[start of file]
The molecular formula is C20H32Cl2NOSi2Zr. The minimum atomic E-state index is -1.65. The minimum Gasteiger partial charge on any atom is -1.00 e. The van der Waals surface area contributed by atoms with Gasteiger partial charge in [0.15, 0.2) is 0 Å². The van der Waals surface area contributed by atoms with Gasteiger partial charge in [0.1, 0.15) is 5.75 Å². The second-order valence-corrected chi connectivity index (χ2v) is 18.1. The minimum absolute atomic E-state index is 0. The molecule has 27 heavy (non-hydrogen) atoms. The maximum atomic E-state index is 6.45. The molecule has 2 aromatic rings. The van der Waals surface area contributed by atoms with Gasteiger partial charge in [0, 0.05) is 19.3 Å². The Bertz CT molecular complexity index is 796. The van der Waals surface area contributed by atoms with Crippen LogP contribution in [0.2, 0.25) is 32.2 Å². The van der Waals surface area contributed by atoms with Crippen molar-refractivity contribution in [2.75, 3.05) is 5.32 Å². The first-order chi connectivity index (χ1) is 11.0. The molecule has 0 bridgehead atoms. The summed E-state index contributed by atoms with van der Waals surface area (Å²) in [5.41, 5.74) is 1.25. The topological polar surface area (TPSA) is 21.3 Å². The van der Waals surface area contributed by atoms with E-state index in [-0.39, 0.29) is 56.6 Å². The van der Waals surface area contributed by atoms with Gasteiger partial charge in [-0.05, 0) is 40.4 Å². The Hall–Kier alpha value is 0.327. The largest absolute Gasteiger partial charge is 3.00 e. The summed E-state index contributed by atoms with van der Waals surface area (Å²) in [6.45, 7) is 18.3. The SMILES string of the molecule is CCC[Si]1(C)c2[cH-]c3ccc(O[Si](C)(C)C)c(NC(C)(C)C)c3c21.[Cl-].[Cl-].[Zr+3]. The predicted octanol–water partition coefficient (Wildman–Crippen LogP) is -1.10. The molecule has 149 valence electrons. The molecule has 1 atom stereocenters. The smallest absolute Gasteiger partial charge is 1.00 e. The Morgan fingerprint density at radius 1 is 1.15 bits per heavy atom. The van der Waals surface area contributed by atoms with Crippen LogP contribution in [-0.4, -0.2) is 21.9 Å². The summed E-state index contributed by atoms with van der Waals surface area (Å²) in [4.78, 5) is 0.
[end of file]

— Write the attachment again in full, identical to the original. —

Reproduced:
The molecular formula is C20H32Cl2NOSi2Zr. The minimum atomic E-state index is -1.65. The minimum Gasteiger partial charge on any atom is -1.00 e. The van der Waals surface area contributed by atoms with Gasteiger partial charge in [0.15, 0.2) is 0 Å². The van der Waals surface area contributed by atoms with Gasteiger partial charge in [0.1, 0.15) is 5.75 Å². The second-order valence-corrected chi connectivity index (χ2v) is 18.1. The minimum absolute atomic E-state index is 0. The molecule has 27 heavy (non-hydrogen) atoms. The maximum atomic E-state index is 6.45. The molecule has 2 aromatic rings. The van der Waals surface area contributed by atoms with Gasteiger partial charge in [0, 0.05) is 19.3 Å². The Bertz CT molecular complexity index is 796. The van der Waals surface area contributed by atoms with Crippen LogP contribution in [0.2, 0.25) is 32.2 Å². The van der Waals surface area contributed by atoms with Crippen molar-refractivity contribution in [2.75, 3.05) is 5.32 Å². The first-order chi connectivity index (χ1) is 11.0. The molecule has 0 bridgehead atoms. The summed E-state index contributed by atoms with van der Waals surface area (Å²) in [5.41, 5.74) is 1.25. The topological polar surface area (TPSA) is 21.3 Å². The van der Waals surface area contributed by atoms with E-state index in [-0.39, 0.29) is 56.6 Å². The van der Waals surface area contributed by atoms with Gasteiger partial charge in [-0.05, 0) is 40.4 Å². The Hall–Kier alpha value is 0.327. The largest absolute Gasteiger partial charge is 3.00 e. The summed E-state index contributed by atoms with van der Waals surface area (Å²) in [6.45, 7) is 18.3. The SMILES string of the molecule is CCC[Si]1(C)c2[cH-]c3ccc(O[Si](C)(C)C)c(NC(C)(C)C)c3c21.[Cl-].[Cl-].[Zr+3]. The predicted octanol–water partition coefficient (Wildman–Crippen LogP) is -1.10. The molecule has 149 valence electrons. The molecule has 1 atom stereocenters. The smallest absolute Gasteiger partial charge is 1.00 e. The Morgan fingerprint density at radius 1 is 1.15 bits per heavy atom. The van der Waals surface area contributed by atoms with Crippen LogP contribution in [-0.4, -0.2) is 21.9 Å². The summed E-state index contributed by atoms with van der Waals surface area (Å²) in [4.78, 5) is 0.